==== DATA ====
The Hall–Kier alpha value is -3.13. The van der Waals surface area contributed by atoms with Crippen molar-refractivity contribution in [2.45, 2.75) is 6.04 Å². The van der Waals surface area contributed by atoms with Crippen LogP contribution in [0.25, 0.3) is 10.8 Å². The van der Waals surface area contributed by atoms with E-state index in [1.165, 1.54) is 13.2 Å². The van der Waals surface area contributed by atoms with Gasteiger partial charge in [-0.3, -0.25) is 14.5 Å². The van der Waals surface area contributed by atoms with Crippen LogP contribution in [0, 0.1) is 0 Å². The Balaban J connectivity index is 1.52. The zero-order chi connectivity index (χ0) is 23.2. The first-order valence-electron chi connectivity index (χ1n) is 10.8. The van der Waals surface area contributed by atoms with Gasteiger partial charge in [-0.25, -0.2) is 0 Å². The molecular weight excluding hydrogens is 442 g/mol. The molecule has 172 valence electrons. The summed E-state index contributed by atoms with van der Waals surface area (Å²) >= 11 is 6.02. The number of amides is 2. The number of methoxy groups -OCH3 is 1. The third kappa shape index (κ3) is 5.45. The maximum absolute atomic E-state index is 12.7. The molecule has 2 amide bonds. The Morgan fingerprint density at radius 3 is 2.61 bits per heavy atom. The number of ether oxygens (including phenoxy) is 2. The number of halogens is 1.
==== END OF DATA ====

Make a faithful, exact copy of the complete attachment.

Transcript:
The Hall–Kier alpha value is -3.13. The van der Waals surface area contributed by atoms with Crippen molar-refractivity contribution in [2.45, 2.75) is 6.04 Å². The van der Waals surface area contributed by atoms with Crippen LogP contribution in [0.25, 0.3) is 10.8 Å². The van der Waals surface area contributed by atoms with E-state index in [1.165, 1.54) is 13.2 Å². The van der Waals surface area contributed by atoms with Gasteiger partial charge in [-0.3, -0.25) is 14.5 Å². The van der Waals surface area contributed by atoms with Crippen LogP contribution in [0, 0.1) is 0 Å². The Balaban J connectivity index is 1.52. The zero-order chi connectivity index (χ0) is 23.2. The first-order valence-electron chi connectivity index (χ1n) is 10.8. The van der Waals surface area contributed by atoms with Gasteiger partial charge in [-0.25, -0.2) is 0 Å². The molecular weight excluding hydrogens is 442 g/mol. The molecule has 172 valence electrons. The summed E-state index contributed by atoms with van der Waals surface area (Å²) >= 11 is 6.02. The number of amides is 2. The number of methoxy groups -OCH3 is 1. The third kappa shape index (κ3) is 5.45. The maximum absolute atomic E-state index is 12.7. The molecule has 2 amide bonds. The Morgan fingerprint density at radius 3 is 2.61 bits per heavy atom. The number of ether oxygens (including phenoxy) is 2. The number of halogens is 1.